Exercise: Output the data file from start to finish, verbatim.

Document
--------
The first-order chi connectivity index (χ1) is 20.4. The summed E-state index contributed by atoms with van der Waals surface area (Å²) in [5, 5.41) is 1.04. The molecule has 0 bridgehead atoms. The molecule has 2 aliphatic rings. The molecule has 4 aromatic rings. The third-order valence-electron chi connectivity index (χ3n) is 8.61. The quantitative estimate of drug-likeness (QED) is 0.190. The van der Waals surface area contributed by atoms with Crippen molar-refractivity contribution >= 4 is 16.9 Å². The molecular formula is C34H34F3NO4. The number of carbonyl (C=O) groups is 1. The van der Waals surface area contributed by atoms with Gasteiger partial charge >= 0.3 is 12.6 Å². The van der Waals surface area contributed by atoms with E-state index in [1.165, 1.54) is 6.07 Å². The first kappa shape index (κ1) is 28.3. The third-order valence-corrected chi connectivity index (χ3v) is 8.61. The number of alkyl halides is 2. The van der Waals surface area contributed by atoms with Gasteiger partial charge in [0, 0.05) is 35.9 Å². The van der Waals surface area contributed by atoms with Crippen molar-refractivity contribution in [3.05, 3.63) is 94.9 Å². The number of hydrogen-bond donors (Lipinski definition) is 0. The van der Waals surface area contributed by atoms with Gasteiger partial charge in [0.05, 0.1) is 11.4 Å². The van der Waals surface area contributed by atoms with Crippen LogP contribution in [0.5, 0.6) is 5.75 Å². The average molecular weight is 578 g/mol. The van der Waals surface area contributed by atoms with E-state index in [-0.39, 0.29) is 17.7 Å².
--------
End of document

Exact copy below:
The first-order chi connectivity index (χ1) is 20.4. The summed E-state index contributed by atoms with van der Waals surface area (Å²) in [5, 5.41) is 1.04. The molecule has 0 bridgehead atoms. The molecule has 2 aliphatic rings. The molecule has 4 aromatic rings. The third-order valence-electron chi connectivity index (χ3n) is 8.61. The quantitative estimate of drug-likeness (QED) is 0.190. The van der Waals surface area contributed by atoms with Crippen molar-refractivity contribution >= 4 is 16.9 Å². The molecular formula is C34H34F3NO4. The number of carbonyl (C=O) groups is 1. The van der Waals surface area contributed by atoms with Gasteiger partial charge >= 0.3 is 12.6 Å². The van der Waals surface area contributed by atoms with E-state index in [1.165, 1.54) is 6.07 Å². The first kappa shape index (κ1) is 28.3. The third-order valence-corrected chi connectivity index (χ3v) is 8.61. The number of alkyl halides is 2. The van der Waals surface area contributed by atoms with Gasteiger partial charge in [0, 0.05) is 35.9 Å². The van der Waals surface area contributed by atoms with Crippen molar-refractivity contribution in [3.05, 3.63) is 94.9 Å². The number of hydrogen-bond donors (Lipinski definition) is 0. The van der Waals surface area contributed by atoms with Gasteiger partial charge in [0.05, 0.1) is 11.4 Å². The van der Waals surface area contributed by atoms with Crippen LogP contribution in [0.5, 0.6) is 5.75 Å². The average molecular weight is 578 g/mol. The van der Waals surface area contributed by atoms with E-state index in [-0.39, 0.29) is 17.7 Å².